Digital Transformation » Finance Transformation with Integrated Business Planning  

Finance Transformation with Integrated Business Planning  

Finance leaders are using integrated business planning (IBP) to set strategies and optimize operational plans, says Scott Stern, Director of Product Marketing at OneStream.

It feels like the perfect storm. Business leaders are facing uncertainty from Brexit, US–China trade and fear of the next recession.  In response, organizations are innovating beyond the traditional sales and operations planning (S&OP) process to align financial and operational goals with executing business strategy across the organization’s key functions – including finance, sales, operations, HR and marketing.

As finance leaders expand their roles, many are leveraging integrated business planning (IBP) to set organizational strategies and optimize operational plans.  In doing so, IBP creates a continuous cycle to review and analyze financial results and compare actual results with detailed operating plans and develop action plans.

So how do they do it?  One way to start is with an effective corporate performance management (CPM 2.0) platform.  Unlike fragmented legacy CPM tools (e.g., Oracle & SAP), Excel spreadsheets and inferior cloud products, a CPM 2.0 platform unifies financial consolidation, reporting, and planning with BI and analytics  – all within a single application.

Finance and business leaders are also evolving how they plan the business. They’re thinking bigger to ensure their organizations have a process to dynamically plan, communicate and execute against key business drivers.

 Create Focus on Business Drivers and KPIs

It’s important to focus on what the organization actually plans for.  Did you know that 50% of finance leaders report that they get little value out of their financial planning processes[1]?  Why do you think this is?

It’s because financial plans completed in isolation add little value to managers and don’t drive the business.  So what does impact the business?  The business itself.  The underlying business drivers do. Like changing customer and market demand and volatility in commodity prices.

Remember, business planning is NOT only about finance.  It’s not only about revenues or expenses.  It’s also about unleashing value across the organization.  It’s also about driving measurable business performance.  And to do that, organizations develop integrated business plans (see figure 1) to focus on what actually impacts the business.  As modern finance leaders, part of our job is to create processes to help translate how changes in the business impact the P&L, balance sheet and cash flow.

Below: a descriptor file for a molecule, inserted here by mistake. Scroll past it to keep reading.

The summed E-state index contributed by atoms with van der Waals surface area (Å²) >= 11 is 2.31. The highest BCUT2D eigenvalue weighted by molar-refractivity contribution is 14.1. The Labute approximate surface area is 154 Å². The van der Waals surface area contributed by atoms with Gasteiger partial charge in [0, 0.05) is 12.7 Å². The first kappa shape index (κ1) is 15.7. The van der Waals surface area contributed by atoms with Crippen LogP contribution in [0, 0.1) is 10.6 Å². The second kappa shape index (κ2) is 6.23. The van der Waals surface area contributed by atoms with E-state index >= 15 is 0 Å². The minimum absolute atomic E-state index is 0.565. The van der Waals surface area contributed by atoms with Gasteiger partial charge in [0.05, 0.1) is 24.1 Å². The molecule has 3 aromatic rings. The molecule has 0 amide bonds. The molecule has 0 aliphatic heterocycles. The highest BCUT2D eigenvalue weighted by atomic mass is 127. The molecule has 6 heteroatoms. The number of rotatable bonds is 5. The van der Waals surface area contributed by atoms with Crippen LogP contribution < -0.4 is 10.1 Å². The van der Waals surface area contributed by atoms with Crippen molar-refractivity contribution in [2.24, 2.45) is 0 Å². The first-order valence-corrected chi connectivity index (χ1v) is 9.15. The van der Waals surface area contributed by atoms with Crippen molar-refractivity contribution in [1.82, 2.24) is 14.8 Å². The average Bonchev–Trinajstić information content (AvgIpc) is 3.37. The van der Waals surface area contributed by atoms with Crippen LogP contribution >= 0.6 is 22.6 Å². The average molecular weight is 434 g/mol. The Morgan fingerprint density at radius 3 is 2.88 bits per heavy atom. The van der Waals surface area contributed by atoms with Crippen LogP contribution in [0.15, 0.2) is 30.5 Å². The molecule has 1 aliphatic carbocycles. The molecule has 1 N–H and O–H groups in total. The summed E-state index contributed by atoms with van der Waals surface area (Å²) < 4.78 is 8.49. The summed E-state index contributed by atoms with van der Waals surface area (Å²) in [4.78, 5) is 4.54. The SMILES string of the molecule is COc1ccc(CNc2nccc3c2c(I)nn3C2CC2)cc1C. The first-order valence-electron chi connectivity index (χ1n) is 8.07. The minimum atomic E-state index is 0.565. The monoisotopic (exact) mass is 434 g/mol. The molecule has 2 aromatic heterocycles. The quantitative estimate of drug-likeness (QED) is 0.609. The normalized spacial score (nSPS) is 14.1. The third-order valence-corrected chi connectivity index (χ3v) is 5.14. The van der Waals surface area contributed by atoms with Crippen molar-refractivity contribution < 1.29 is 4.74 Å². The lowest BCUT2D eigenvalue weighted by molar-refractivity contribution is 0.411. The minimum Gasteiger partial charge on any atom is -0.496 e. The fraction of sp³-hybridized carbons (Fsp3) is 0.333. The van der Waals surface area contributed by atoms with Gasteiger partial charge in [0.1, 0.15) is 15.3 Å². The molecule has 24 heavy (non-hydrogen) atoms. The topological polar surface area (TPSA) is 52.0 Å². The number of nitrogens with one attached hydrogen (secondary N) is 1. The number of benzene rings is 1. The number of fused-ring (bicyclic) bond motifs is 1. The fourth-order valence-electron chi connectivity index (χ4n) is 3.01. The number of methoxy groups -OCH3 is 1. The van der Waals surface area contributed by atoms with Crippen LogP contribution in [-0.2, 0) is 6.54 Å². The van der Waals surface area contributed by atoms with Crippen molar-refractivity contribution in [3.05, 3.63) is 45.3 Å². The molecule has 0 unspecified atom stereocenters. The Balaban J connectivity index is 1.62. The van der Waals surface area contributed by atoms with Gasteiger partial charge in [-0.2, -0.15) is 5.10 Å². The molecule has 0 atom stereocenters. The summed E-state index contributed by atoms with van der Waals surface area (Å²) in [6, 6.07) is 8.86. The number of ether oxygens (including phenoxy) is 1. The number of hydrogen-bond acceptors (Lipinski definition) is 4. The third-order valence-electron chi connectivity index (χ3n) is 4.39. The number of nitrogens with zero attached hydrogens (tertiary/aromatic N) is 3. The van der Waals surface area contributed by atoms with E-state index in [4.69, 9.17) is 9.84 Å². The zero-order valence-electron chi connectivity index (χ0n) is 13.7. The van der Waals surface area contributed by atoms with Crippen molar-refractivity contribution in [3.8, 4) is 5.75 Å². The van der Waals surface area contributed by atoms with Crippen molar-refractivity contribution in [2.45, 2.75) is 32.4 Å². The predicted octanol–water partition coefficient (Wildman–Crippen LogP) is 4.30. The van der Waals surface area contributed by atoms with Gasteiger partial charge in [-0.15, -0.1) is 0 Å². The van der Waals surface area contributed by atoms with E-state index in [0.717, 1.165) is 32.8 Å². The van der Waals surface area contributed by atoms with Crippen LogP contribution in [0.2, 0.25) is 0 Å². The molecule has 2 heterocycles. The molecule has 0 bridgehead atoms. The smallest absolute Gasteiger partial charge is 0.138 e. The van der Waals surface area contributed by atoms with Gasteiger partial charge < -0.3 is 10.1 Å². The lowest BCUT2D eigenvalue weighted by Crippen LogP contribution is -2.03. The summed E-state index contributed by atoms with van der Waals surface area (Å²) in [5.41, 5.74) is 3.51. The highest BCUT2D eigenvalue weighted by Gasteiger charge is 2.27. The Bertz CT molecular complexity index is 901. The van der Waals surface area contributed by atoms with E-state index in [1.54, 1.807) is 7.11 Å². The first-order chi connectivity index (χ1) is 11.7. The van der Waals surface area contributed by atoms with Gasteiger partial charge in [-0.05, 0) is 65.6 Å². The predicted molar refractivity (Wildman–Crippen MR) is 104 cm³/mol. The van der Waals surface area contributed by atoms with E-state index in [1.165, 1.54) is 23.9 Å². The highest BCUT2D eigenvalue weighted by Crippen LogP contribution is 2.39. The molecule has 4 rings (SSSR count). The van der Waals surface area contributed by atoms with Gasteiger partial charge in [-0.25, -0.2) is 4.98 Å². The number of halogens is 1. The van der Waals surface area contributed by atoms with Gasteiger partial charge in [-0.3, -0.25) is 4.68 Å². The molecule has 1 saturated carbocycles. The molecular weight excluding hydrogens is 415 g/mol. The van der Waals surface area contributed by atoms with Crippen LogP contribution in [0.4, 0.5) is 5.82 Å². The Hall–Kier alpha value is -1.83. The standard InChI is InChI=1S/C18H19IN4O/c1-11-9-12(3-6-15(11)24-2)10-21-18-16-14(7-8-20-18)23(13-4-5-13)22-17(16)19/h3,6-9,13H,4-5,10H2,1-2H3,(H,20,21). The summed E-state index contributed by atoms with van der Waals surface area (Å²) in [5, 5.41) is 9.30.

Static Budgets No Longer Work

Working in a fast-paced, sophisticated organization isn’t easy.  Especially if you want to stay on top of the business.  So many factors can change – and change quickly.  What factors?  Competitive wins or losses, external factors like changing oil prices or interest rates, commodity pricing, staffing needs or inventory levels.  The list goes on.  And while the annual operating plan (AOP) is a good tool to level-set expectations or anchor compensation targets, it does little to help plan a dynamic business

To actively plan the business, sophisticated organizations are adopting rolling forecasts (see figure 2).  Some organizations undertake rolling forecasts monthly.  Some do it quarterly. The forecasts can extend anywhere from 12 months at a time to 18 or even up to 24 months.  The good news is that there’s more than one way to do it.  What’s more important is to start the process.

Why?  Because it pushes the organization to think differently.  To think bigger.  And when delivered consistently, a rolling forecast process can eventually eliminate the need for an annual budget and affect the DNA of an organization.

Align Detailed Business Plans with Financial Goals

By aligning detailed business drivers and KPIs to financial plans, organizations create focus on what truly moves the needle.  As a finance leader, you can create opportunities to better engage your business partners.  And with better dialogue and engagement, you can help drive accountability.  For example, consider the following potential dialogue with your business partners in Sales and HR:

  • What are the top 3 new customer opportunities for the next quarter?
  • Why is “customer X’s” forecasted volume up 25% in the next 6 months vs. the trailing 3-month run-rate?
  • How many new Operations people are required to handle this new volume and potential new customers coming on board?

Do you notice the key theme?  Not one of these questions are about revenue or expenses.  They’re focused on the actual drivers that Sales and HR live and breathe by day in and day out – and are held accountable to.  And of course, by focusing on key business drivers, you become a finance leader who can ensure your business partners are dialed in and have the flexibility to shift on a dime.

Addressing the Challenge

OneStream works with hundreds of global organizations to help align detailed operational plans with financial goals with integrated business plans.   A few examples of these customer successes include:

  • Guardian Industries develops global, driver-based integrated business plans including sales, people, and operations planning
  • The Carlyle Group replaced 4 Oracle Products with OneStream for driver-based people planning, financial budgeting, modeling, and real-time reporting
  • Terex replaced 2 Oracle Products and Prophix with OneStream for sales planning and risk & opportunity analysis

To learn more about the benefits of IBP, download our whitepaper “Integrated Business Planning – Driving Business Action with Agility” here.

[1] Ventana Research: “Let’s Talk About the Business Not Just the Budget”

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